Toward The Sea Into the New Year

The season of the Huntsville Symphony is always busier between January and May than it is in the fall. The reason? College football. In the fall we are doing our classical concerts on Fridays so we do not have to compete with the games on Saturdays. Also it seems it takes a while for everybody (definitely our core audience) to settle into the usual rhythm after the summer months. After presenting a no-orchestra New Years Eve show with the amazing Bela and Abigail Fleck the Huntsville Symphony is back on the stage of the Von Braun Center and we sure have a lot of notes to play for the second half of the season. Between February 1-4 we are doing 4 Youth Concerts, a Free Family Concert and a Pops concert with all John Williams movie hits. We are presenting our ever popular “dinner-concert” Casual Classics on February 12, then another classical concert with the music of Wagner and Offenbach on February 18.

Yesterday, with a smaller than usual orchestra on stage, I conducted the HSO in a show called “Flute and Harp Impressions”. Principal flutist Evelyn Loehrlein and harpist Katherine Newman joined guest flutist Gergely Ittzes in a selection of pieces by Vivaldi, Debussy, Takemitsu and Respighi.
Gergely Ittzes has also performed two of his own solo flute compositions presenting unusual virtuosity on his instrument along with many special effects never heard before by our audience. Ittzes is capable of playing clear double stops (intervals) on the flute and special effects that sound like walking bass or an Indian, or Japanese traditional instrument. Our audience was very enthusiastic and thrilled about all the music that was presented. I believe we did justice to Vivaldi as well, since his music —due to the big size of our concert venue— has been definitely underrepresented in the classical series.
My favorite part of the concert was when Gergely Ittzes played Debussy’s famous solo flute composition, Syrinx then we went right into playing Takemitsu’s mesmerizing “Toward the Sea II” for alto flute, harp and strings. Great job HSO string section!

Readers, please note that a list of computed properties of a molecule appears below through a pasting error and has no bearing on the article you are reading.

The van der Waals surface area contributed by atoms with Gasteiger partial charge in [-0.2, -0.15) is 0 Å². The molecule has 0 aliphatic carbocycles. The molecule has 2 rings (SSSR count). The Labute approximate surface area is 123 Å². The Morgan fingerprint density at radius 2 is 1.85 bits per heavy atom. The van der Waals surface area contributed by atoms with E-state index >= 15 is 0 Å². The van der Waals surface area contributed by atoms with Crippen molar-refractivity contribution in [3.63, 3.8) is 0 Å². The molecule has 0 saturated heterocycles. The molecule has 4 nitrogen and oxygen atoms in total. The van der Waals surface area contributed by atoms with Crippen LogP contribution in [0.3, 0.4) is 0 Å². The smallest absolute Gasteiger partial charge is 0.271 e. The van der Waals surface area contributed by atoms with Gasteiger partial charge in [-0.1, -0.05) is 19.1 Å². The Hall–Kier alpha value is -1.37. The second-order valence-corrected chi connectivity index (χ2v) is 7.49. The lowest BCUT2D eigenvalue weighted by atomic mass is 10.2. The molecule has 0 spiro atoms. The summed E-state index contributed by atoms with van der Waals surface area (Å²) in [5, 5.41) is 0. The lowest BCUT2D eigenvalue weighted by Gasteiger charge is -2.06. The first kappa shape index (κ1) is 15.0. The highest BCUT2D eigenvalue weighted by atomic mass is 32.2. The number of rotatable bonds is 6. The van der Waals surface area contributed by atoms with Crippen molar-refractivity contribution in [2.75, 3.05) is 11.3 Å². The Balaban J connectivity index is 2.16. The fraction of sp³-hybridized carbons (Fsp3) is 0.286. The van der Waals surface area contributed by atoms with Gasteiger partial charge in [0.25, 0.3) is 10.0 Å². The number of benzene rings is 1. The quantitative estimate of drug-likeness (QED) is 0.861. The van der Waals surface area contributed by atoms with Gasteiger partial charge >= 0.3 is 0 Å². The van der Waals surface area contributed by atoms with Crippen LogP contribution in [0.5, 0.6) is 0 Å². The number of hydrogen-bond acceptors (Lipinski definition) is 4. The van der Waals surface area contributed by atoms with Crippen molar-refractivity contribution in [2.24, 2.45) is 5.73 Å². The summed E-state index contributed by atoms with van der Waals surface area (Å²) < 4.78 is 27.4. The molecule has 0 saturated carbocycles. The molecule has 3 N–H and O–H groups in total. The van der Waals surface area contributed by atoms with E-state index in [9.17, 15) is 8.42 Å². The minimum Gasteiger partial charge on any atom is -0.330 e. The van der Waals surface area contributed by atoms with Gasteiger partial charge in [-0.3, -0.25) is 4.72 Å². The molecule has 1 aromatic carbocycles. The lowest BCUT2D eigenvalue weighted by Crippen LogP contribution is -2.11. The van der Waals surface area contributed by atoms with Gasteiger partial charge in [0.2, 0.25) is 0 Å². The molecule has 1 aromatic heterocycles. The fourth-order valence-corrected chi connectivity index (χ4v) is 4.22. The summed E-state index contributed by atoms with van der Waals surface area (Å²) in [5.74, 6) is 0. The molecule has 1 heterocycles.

I admire Takemitsu for his beautiful sound colors and soothing rhythmical complexities (yes it does sound like a contradiction, but Takemitsu is just doing, in his own language, what Debussy has invented more than a 100ys ago now). I was very pleased with the audience’s positive response.
Our New Year has just started, and we are sailing on toward new adventures. Come and join us in 2017, too!

All About Horns

No, not about the fantasy-horror with Daniel Radcliffe in the main role. Huntsville Symphony’s 5th Classical concert this season was about different horns like the post horn, a tuba and French horns. Our soloist on Saturday, playing the Tuba Concerto by Williams was my good friend and amazing musician- Alan Baer, Principal Tuba, New York Philharmonic.
I conducted this beautiful piece a long time ago, but with a bass trombone soloist. In all honesty, the piece works much better with tuba. I am surprised that it is not on the repertoire of all the orchestras around the world. I guess it takes some courage to invite a tuba player as a soloist instead of a violinist or a piano player :). The audience loved the piece and rewarded the performance with a long standing ovation.

The second half of the concert started with one of my all time favorite compositions, the Sextet from the opera ‘Capriccio’ by Richard Strauss (I rearranged it for a small string orchestra) and ended with Till Eulenspiegel’s Marry Pranks. HSO rocked the piece!

In the first half, as an homage to Richard Strauss’s admiration for Mozart’s music we performed the Posthorn Serenade. I had the flutes, oboes and bassoons seated in the front of the orchestra. This emphasized the fact, that the two middle movements of the Serenade are really a hidden Sinfonia Concertante for woodwind instruments.
Chris Coletti
played the famous Post horn solo beautifully. Other than the famous 2nd Trio of the 2nd Menuet with the post horn in it, the trumpet section played on natural trumpets for the entire piece.

One more casual classic about The Science of Music and a classical concert with Liszt, Bartok and Brahms on the program are in store for this season with the HSO. Visit our website for details!

Threepenny Concert